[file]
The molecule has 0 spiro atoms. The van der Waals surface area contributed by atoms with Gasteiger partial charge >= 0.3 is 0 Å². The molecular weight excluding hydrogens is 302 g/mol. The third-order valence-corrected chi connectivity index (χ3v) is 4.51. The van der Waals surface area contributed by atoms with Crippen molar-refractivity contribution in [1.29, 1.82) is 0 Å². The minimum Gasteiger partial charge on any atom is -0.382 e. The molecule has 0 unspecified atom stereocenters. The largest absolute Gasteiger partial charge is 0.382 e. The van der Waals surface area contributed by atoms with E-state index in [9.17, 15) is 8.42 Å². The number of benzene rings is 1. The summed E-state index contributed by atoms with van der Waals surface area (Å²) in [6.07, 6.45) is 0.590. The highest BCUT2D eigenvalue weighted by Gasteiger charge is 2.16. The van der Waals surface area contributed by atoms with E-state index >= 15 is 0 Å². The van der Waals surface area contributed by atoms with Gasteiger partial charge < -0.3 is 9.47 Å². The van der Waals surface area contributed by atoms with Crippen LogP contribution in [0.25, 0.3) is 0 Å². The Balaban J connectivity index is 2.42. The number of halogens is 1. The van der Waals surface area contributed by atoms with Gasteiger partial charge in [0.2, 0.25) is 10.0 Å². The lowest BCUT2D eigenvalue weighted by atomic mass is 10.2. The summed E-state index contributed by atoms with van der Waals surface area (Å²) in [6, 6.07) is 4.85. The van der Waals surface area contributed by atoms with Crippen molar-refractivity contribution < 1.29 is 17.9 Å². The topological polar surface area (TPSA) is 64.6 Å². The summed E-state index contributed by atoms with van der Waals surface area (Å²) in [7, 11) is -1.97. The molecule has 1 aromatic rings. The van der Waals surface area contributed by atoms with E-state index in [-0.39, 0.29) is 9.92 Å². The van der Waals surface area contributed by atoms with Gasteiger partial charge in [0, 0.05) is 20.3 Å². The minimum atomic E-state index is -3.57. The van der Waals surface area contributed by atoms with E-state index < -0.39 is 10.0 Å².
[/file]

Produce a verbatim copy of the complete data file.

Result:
The molecule has 0 spiro atoms. The van der Waals surface area contributed by atoms with Gasteiger partial charge >= 0.3 is 0 Å². The molecular weight excluding hydrogens is 302 g/mol. The third-order valence-corrected chi connectivity index (χ3v) is 4.51. The van der Waals surface area contributed by atoms with Crippen molar-refractivity contribution in [1.29, 1.82) is 0 Å². The minimum Gasteiger partial charge on any atom is -0.382 e. The molecule has 0 unspecified atom stereocenters. The largest absolute Gasteiger partial charge is 0.382 e. The van der Waals surface area contributed by atoms with E-state index in [9.17, 15) is 8.42 Å². The number of benzene rings is 1. The summed E-state index contributed by atoms with van der Waals surface area (Å²) in [6.07, 6.45) is 0.590. The highest BCUT2D eigenvalue weighted by Gasteiger charge is 2.16. The van der Waals surface area contributed by atoms with E-state index >= 15 is 0 Å². The van der Waals surface area contributed by atoms with Gasteiger partial charge < -0.3 is 9.47 Å². The van der Waals surface area contributed by atoms with Crippen LogP contribution in [0.25, 0.3) is 0 Å². The Balaban J connectivity index is 2.42. The number of halogens is 1. The van der Waals surface area contributed by atoms with Gasteiger partial charge in [0.2, 0.25) is 10.0 Å². The lowest BCUT2D eigenvalue weighted by atomic mass is 10.2. The summed E-state index contributed by atoms with van der Waals surface area (Å²) in [6, 6.07) is 4.85. The van der Waals surface area contributed by atoms with Crippen molar-refractivity contribution < 1.29 is 17.9 Å². The topological polar surface area (TPSA) is 64.6 Å². The summed E-state index contributed by atoms with van der Waals surface area (Å²) in [7, 11) is -1.97. The molecule has 1 aromatic rings. The van der Waals surface area contributed by atoms with E-state index in [-0.39, 0.29) is 9.92 Å². The van der Waals surface area contributed by atoms with Gasteiger partial charge in [0, 0.05) is 20.3 Å². The minimum atomic E-state index is -3.57. The van der Waals surface area contributed by atoms with E-state index < -0.39 is 10.0 Å².